U.K. lays out online privacy standard

U.K. Office of the e-Envoy

The United Kingdom is poised to release a standard for collecting, storing and using its citizens' information online at a time when U.S. guidance on governmentwide Internet privacy policies has come under criticism.

The E-Trust Charter, planned for release on the U.K. Office of the e-Envoy's Web site soon, addresses the issue of citizens' confidence in online government services.

And according to charter project director Paul Waller, great care has been taken to let citizens know exactly what the government is doing with their information. "At the point of access, they should be able to just "click here' and read."

Originally, U.K. officials had planned to develop a "grand statement" and leave the specifics up to individual agencies, Waller said.

That's essentially the arrangement between the U.S. Office of Management and Budget and federal agencies, and it's drawn fire from several General Accounting Office reports on Internet privacy. One report released in May on agencies' use of "cookies"—small files stored on users' computers by Web servers to identify the user on return visits to a site—termed OMB's guidance "helpful, but fragmented and unclear."

The United Kingdom's policy will take a different approach. The charter will outline a series of questions, Waller said, and agencies will develop privacy policies from the answers that result.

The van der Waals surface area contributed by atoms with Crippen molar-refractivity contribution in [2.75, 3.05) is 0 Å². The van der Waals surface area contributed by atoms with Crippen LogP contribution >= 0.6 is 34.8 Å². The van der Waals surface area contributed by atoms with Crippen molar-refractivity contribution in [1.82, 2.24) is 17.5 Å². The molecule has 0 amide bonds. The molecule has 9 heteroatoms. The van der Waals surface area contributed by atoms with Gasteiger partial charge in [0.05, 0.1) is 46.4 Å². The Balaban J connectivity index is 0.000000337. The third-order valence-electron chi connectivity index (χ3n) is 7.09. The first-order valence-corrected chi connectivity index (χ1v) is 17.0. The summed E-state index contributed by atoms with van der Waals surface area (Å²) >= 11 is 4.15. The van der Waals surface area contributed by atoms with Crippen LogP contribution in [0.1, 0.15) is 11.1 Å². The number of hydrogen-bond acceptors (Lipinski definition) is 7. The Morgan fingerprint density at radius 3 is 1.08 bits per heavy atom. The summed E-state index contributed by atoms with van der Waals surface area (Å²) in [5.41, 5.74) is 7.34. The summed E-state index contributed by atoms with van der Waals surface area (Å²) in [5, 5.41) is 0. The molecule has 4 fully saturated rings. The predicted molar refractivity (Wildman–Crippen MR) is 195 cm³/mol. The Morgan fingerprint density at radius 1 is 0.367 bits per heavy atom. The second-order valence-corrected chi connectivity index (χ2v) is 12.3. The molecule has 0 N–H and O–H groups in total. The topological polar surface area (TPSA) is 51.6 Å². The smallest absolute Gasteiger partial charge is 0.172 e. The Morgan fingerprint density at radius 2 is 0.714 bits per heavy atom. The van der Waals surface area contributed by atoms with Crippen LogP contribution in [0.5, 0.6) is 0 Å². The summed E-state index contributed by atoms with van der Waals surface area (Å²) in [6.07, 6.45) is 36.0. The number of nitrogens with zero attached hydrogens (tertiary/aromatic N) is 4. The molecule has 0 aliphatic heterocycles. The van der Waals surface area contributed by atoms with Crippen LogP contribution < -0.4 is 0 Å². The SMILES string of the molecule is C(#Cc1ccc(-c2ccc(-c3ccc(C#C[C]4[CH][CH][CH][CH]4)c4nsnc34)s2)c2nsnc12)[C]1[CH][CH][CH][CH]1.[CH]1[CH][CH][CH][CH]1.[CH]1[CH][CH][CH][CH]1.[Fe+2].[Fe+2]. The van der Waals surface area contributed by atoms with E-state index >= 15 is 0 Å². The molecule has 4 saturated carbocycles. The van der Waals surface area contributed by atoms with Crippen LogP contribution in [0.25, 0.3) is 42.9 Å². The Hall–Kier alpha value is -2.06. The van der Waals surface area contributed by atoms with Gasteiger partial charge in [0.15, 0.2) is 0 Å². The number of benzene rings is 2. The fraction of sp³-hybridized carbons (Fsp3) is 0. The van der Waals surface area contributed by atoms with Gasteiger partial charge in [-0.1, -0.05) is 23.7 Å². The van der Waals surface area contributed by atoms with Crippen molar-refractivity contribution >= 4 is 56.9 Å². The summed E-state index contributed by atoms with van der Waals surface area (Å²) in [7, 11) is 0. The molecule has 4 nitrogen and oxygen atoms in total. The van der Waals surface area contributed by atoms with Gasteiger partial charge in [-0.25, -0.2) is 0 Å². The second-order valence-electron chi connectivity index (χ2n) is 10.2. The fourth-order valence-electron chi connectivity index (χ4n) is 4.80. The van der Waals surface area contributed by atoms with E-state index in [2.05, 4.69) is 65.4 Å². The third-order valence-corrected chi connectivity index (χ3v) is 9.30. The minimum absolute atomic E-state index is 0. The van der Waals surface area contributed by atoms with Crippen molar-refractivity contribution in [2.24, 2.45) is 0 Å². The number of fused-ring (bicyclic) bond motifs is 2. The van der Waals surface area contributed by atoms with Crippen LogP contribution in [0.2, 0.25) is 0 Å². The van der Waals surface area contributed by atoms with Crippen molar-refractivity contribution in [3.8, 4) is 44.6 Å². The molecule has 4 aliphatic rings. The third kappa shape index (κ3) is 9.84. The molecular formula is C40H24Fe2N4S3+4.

E-government "cannot be something stuck out on the side. It must be embedded," Ann Steward, director of the U.K. office's e-government division, said last week at the E-Gov 2001 conference in Washington, D.C. "We will really have done our job when e-government becomes good government."

The charter's questions come from the United Kingdom's Data Protection Act of 1998, which outlines the duties of information processors and the rights of individuals. The outline will ask agencies to explain who will see the information, what will be done with it, why the agencies are collecting it and so on.

Although the outline is simple, Waller said, putting it into practice is not. But if an agency used correct business processes to develop its online system, a clear privacy policy shouldn't be a problem.

Established in 1999, the Office of the e-Envoy provides leadership for U.K. efforts to move the government online by 2005. Steward said that leadership includes giving citizens a reason to trust what government does with information.

Lacking central information technology leadership, it is hard for the U.S. government to attempt a similar privacy policy on any cross-agency issues, said Roger Baker, former co-chairman of the CIO Council's privacy subcommittee.

The Bush administration has shown little interest in a Cabinet-level chief information officer. But last month, White House officials named Mark Forman associate director for IT and e-government, a new OMB position.

Baker said Forman, despite having just three full weeks on the job, is the one to implement U.S. governmentwide policies similar to e-Envoy's policies. "It has to be Forman at this point," he said.


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